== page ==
gunboats, fog and lobster larceny
Jim Fraser and Allan Parry's June 2005 cruise
Nova Scotia's Eastern Shore from Dartmouth to Sherbrooke
in Wayfarer 8328 Naomi

Note: to see much larger versions of the various charts involved, click on the relevant items below:
chart 1   chart 2   chart 3   chart 4   chart 5   chart 6

Day 5: Next day dawned foggy. I put two waypoints into the GPS, and off we went. We were aiming for Marie Joseph, a small fishing hamlet, which Jim said had a small shop, phone box and fish plant. On a previous trip he had enjoyed fresh haddock from the fish plant.

How times change! The shop had closed for good, there was no answer on the phone home and the fish plant only handled lobster. There was an air of desolation about the place: a fishing boat rotted on the slip, houses were for sale. We asked at the fish plant for fuel and were directed to the office. A face watched us as we approached. The fog had turned to drizzle at this point. They sold us petrol; it was green-coloured stuff for fishing boats. This was probably illegal but they said they wouldn't see us go short!

in the shelter of the ...

... barrier beach

On the chart we had spotted a huge barrier beach. These are common in Nova Scotia, and often make good Wayfarer camping spots. Sure enough, this one was perfect. The 20m high beach forming a large sheltered lagoon made an excellent campsite. There were flat areas for tents amongst the small bushes and the usual huge amounts of driftwood for a fire.

Moules marinière

As a bonus, there were lots of mussels in the shallow lagoon, so moules marinière was on the menu. (culinary note: due to lack of supplies, used water instead of white wine, onion instead of garlic, and marg to fry in).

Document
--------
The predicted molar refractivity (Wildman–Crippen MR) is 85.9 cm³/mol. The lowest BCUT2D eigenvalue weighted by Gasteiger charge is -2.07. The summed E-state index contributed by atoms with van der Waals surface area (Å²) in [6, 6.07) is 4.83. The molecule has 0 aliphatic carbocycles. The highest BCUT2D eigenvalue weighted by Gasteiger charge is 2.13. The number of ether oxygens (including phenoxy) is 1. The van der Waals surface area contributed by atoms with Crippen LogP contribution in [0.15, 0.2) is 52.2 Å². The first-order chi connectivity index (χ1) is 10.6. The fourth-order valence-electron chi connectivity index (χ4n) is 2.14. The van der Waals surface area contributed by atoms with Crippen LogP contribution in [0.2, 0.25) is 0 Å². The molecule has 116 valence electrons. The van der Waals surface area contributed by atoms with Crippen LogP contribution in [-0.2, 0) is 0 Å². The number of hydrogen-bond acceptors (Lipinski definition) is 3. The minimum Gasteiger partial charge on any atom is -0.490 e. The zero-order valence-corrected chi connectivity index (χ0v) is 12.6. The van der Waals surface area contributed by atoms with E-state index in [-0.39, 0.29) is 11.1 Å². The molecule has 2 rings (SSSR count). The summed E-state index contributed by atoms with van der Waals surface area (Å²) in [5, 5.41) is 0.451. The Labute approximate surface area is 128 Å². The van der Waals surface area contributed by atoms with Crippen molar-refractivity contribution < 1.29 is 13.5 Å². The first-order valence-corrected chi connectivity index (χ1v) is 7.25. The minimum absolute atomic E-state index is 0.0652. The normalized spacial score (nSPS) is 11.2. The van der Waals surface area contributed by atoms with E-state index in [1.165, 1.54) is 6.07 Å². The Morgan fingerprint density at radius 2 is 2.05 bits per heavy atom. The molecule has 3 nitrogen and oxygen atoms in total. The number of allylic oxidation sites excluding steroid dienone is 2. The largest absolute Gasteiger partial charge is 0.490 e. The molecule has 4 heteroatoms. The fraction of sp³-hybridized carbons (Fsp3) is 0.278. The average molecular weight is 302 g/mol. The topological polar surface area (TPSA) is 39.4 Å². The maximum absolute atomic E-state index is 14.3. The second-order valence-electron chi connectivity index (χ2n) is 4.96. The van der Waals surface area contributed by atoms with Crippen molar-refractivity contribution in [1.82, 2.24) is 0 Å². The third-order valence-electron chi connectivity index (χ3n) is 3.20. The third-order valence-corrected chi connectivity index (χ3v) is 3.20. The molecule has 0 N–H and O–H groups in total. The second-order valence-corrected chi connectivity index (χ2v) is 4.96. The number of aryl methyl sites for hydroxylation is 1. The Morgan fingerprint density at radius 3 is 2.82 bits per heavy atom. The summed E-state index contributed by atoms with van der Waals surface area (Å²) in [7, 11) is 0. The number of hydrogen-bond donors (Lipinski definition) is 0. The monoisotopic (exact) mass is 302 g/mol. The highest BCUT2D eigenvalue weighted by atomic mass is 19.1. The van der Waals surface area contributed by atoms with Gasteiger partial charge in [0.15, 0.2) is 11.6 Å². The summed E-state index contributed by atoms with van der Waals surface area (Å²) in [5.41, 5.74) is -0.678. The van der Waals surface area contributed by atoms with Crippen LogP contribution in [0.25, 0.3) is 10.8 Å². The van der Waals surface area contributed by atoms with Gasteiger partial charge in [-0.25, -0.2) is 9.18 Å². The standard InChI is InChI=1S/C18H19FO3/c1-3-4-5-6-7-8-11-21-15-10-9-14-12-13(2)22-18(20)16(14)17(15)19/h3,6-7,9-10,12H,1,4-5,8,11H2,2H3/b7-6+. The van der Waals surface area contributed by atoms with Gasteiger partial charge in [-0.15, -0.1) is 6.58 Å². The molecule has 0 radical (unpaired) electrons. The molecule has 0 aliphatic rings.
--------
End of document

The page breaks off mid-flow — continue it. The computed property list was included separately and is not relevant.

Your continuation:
Day 6: Windy next day. Barrier beach doing sterling job - almost calm in its lee. We sailed off and soon rounded an island that  Jim said marked the end of the 'inshore passage' - we must have a drink to celebrate - no problem there then! We pressed on, motoring into the wind and waves again, heading for Liscomb harbour.

Jim had held out the promise of Liscomb Lodge for some time. This was said to be an oasis of luxury on this coast, with showers, fine restaurants, strong drink, soft beds, you name it. Of course we didn't go there. Instead, we headed for a store that Jim remembered in Spanish Ship Bay. We parked Naomi and set off along the road in oilskins. Jim asked a local lady where the shop was. "About a mile down the road."  After 15 minutes, I said, "Don't forget the tide is falling - perhaps you had better go and check that we don't dry out." I carried on in the by now bright sunshine. I removed oilskins, and plodded on. After 45 minutes I came upon the shop. It was a sort of 'open all hours' place that sold everything - shovels, sausages, souwesters - you get the idea. I went into shopping mode, ordering bacon, a sack of spuds, cereal, etc. etc. It then struck me that I didn't have a car outside and would have to carry all this stuff! Then a voice asked, '"Are you Allan?" Startled, I said that I was. "I've come to take you back to your boat," he said. John had come across Jim sleeping in Naomi and, having been told of my plight, had come to rescue me. He also offered to let us have a shower in his house and camp on his lawn.